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How to Talk About Race with Kids

Children are bound to notice that people are different eventually.

By
Cherylyn Feierabend
4-minute read
Episode #131

How to Talk About Race with Kids

Earlier I mentioned that my daughter had noticed a girl with a different color skin in her school. I was, of course, pleased that she was so positive about the difference. We were able to talk about how everyone is different. Some people are really tall, or short, or have different colored hair and eyes. Some people even wear glasses. When my daughter’s best friend started wearing glasses, my daughter and I both reassured her that her glasses were very pretty on her. Of course, then my daughter wanted glasses too. We settled on sunglasses. When the differences are put into this perspective, you can easily talk to your child about them. Some people come from different countries and will have different colored skin or darker hair. Some kids will be shorter or taller. Kids find it interesting that most kids look like their parents, but some children are adopted and may not look like their parents or siblings and that’s OK too. When you explain that everyone is different and that it’s the differences that make everyone beautiful in their own way, children can learn to appreciate the differences in people. If your child does say something about someone who is different and it sounds negative, I recommend redirecting them to some positive aspect of the difference. Often children don’t intend to be offensive when they say things. If your child does say something offensive, be graceful and apologize on behalf of your child and then talk to your child privately about how certain words are inappropriate and can cause hurt feelings. Just as we don’t want to be judged based on our appearance, we have to give other people the same type of respect.

My Child Feels Different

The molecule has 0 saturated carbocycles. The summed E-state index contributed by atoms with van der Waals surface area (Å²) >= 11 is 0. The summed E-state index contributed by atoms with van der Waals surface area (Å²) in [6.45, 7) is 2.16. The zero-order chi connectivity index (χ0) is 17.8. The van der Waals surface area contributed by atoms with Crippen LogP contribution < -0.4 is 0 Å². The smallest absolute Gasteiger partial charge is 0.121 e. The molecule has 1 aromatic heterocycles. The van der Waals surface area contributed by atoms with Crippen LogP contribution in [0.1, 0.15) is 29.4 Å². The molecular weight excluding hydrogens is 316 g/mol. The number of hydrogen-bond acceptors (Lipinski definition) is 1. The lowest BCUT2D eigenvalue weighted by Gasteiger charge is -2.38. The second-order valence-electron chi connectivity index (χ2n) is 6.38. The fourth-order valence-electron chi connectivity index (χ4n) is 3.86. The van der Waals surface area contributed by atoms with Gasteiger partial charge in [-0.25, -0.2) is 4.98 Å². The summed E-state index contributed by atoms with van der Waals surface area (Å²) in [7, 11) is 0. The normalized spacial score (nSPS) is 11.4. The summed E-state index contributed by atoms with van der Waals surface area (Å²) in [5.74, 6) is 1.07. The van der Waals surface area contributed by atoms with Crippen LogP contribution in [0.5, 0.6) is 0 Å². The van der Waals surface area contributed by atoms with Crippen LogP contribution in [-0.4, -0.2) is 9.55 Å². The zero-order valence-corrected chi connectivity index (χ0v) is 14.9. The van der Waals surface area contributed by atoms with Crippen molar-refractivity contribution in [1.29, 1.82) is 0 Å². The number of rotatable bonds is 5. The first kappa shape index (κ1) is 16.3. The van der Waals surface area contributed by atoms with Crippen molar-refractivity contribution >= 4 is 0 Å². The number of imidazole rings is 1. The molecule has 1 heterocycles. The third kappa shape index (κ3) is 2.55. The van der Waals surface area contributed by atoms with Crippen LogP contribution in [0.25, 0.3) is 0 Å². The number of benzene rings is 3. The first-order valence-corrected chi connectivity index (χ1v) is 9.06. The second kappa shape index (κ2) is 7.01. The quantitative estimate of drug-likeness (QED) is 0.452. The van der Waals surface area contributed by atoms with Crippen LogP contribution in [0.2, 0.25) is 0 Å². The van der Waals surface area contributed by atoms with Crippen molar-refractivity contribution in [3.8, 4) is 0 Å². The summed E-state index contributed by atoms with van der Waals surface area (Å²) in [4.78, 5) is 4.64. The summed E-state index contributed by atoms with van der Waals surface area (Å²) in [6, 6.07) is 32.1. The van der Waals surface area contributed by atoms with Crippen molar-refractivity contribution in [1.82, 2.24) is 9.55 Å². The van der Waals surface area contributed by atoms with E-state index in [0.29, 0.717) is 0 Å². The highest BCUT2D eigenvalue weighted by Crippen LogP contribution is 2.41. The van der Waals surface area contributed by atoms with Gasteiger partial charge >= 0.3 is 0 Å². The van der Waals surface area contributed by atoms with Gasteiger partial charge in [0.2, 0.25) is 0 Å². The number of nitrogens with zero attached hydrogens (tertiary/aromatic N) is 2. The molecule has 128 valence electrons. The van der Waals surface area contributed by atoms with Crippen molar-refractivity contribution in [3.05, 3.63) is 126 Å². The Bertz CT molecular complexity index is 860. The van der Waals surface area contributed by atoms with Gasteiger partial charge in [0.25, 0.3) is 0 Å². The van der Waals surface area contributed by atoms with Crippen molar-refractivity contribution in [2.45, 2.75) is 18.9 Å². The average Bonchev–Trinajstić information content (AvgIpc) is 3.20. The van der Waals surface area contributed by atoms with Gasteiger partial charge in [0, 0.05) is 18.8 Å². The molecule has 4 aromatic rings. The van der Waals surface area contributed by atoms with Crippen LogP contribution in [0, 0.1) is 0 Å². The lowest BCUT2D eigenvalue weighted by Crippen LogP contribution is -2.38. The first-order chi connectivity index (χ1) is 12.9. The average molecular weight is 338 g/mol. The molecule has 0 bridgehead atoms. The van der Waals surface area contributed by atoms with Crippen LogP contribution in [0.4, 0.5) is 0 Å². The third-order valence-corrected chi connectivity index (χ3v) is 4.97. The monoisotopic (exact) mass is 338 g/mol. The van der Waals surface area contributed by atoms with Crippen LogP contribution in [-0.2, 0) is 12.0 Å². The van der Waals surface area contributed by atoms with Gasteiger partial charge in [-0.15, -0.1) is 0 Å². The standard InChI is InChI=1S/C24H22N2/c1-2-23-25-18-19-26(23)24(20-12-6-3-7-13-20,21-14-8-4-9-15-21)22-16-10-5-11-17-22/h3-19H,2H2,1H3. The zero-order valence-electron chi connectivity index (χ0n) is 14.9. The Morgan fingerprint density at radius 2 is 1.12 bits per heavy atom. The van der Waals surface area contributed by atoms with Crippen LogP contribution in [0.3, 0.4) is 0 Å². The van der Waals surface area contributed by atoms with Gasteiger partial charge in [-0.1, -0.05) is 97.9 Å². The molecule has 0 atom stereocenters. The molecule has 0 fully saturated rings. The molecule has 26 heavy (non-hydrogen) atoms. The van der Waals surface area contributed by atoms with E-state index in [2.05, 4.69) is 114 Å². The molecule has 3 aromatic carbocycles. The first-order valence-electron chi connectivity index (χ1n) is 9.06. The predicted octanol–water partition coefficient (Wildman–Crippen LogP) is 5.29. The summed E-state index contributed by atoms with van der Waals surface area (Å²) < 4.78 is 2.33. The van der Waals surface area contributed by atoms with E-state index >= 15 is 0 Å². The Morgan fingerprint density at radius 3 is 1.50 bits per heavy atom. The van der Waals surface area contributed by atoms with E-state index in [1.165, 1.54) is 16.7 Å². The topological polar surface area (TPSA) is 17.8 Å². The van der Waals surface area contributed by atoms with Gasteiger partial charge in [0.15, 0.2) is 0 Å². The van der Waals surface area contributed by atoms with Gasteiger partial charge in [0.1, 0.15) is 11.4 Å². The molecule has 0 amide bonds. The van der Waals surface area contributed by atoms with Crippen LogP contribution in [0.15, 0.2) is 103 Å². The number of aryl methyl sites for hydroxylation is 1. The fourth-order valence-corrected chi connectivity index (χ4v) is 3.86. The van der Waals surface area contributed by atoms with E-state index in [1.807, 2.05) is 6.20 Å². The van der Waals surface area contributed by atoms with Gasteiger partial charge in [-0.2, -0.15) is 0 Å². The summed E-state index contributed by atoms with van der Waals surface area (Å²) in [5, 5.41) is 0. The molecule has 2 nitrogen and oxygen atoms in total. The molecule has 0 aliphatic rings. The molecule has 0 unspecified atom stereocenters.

In today’s society we have people of all different backgrounds creating wonderful blended families. When children are growing up in families like this they may start asking about their heritage. Be honest and let them know that they have a wonderful history of ancestors. Share whatever knowledge you have with your children so they can feel special about who they are. Give them the confidence to be proud of their heritage and celebrate it. If your child tells you that he feels different from other people, let him know everyone is different and beautiful in their own way. Let your child know that if someone is giving him a hard time about something, he should let you know. If this happens, it’s important that you address the situation with the parent of the child involved. If it was another adult, you’ll need to address that person directly. There is no reason anyone should ever be harassed or insulted. You would not permit your child to behave this way toward others and you certainly should not allow others to treat your child that way.

That’s it for now. Thanks for listening.

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This is your friend the Mighty Mommy wishing you happy and fun parenting!

Two Girls image courtesy of Shutterstock

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